Monthly Archives: February 2013

Going Back to the Start

When I first started with genealogy, I mainly researched my dad’s side of the family.  These ancestors are from the Smoky Mountain region of the United States in eastern Tennessee and western North Carolina (and just a little bit in Virginia).  The families intermarried a lot and it quickly gets difficult to sort everyone out.  Therefore, incorrect and unsourced information for these lines is EVERYWHERE!

Headstone for Julius Dugger, Samuel Dugger, and Hannah Potter.  Photo from FindAGrave and taken by Aleta Stafford - used here with permission.

Headstone for Julius Dugger, Samuel Dugger, and Hannah Potter. Photo from FindAGrave and taken by Aleta Stafford – used here with permission.

Admittedly, when I first started researching, I just copy and pasted information into PAF, started printing reports, and sat back in the glory of having my ancestry go back to the 1700s.  The problem?  None (or very little) of it was sourced.  A lot of it (read: 95%) was incorrect.  In short – it was a mess.

In the last 2 years or so, I’ve been mainly focusing on my other family lines.  In some sense, I think I just needed a break from trying to sort my Smoky Mountain ancestors out.  I craved something different and began focusing on my  Indiana, Washington, Ohio, and New England lines.

Recently, however, I’ve become inspired to tackle my Smoky Mountain ancestors again.  I want to start getting these ancestors organized – sorting out who is who, what documents are available, and knowing where every bit of information comes from.  I want it all sourced and documented.  To tackle this project, I’ve decided to use WikiTree – having a collaborative tool will hopefully attract cousins and others with interests in the area to pitch in.  I can use all the help I can get for sorting and sourcing these ancestors!

So it seems after all these years, I’m going back to the start.

What’s your latest genealogy project?

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Busting Down Brick Walls: Organize Your Project (Part 2)

Here is part two in the blog post series all about busting down your brick walls by organizing your project.  If you missed part one, you can read it here.

Busting Down Brick Walls Part 2

3.) List Your Hypotheses.  What are your educated guesses to answer your research question?  What do you think may have happened?  What is your reasoning behind your guess?

4.) Create the F.A.N. List: When researching your ancestors, it is super important to keep a list of the people your ancestors interacted with throughout their lives.  These people are called F.A.N.s – friends, associates, and neighbors.  These are the people your ancestors did business with, sat next to in church, and signed documents as witnesses.  When you get really stuck with an ancestor, it is often the friends, associates, and neighbors that will have more information – research the F.A.N.s and you might find the missing piece of the puzzle to your research question.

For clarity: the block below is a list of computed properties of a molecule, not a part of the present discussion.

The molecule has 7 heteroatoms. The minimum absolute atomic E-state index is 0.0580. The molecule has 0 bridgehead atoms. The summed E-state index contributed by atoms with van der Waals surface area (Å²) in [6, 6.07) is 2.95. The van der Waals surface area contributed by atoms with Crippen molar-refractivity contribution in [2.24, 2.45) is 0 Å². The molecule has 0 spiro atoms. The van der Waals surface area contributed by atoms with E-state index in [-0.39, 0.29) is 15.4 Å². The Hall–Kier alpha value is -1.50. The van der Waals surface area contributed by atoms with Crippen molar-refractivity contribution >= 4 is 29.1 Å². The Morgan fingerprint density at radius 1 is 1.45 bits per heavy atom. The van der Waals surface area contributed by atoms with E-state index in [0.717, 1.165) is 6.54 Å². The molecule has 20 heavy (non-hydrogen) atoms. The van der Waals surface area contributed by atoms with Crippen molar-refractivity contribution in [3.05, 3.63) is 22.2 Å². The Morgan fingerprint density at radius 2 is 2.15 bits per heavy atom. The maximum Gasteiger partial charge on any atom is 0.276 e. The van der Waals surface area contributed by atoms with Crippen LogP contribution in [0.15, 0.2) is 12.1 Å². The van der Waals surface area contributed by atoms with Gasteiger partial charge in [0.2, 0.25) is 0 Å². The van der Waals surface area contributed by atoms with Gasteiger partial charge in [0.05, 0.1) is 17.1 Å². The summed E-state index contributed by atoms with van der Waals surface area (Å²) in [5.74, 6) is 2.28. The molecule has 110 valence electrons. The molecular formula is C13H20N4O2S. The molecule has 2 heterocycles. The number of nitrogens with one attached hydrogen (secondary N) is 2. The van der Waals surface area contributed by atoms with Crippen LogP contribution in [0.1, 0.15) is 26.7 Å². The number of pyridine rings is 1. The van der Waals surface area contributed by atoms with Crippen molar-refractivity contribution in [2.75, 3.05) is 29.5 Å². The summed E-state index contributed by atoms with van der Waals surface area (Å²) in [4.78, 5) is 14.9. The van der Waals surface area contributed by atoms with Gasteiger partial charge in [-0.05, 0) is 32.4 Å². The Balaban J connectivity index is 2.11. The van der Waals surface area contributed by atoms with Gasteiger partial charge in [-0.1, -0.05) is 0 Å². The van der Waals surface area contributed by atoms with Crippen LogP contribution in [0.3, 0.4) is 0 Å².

5.) Create a To-Do List: Now that you have all information about your ancestor and the research problem laid out in a clear and organized manner, it is time to create a research to-do list.  Carefully look at the information and begin to brainstorm the records and resources you want to check.  Maybe you need to employ a new search strategy – like trying different naming spellings or checking the surrounding counties – to a resource you’ve already checked to find your ancestor.

6.) Collaborate: Collaborating with other researchers is a great way to find new perspective and get new research ideas.  Whenever I have a research problem, I share the problem with others – two heads (or more!) are always better than one!   I love to write blog posts about my brick wall ancestors – this will hopefully attract unknown cousins that might have information to share, and other researchers can have a chance to make recommendations or share resources I hadn’t thought of yet.  Someone else might look at your research and have a fresh perspective to offer – like maybe you read a word incorrectly or didn’t know that geographic boundaries had changed and you should be looking in a different jurisdiction for that record.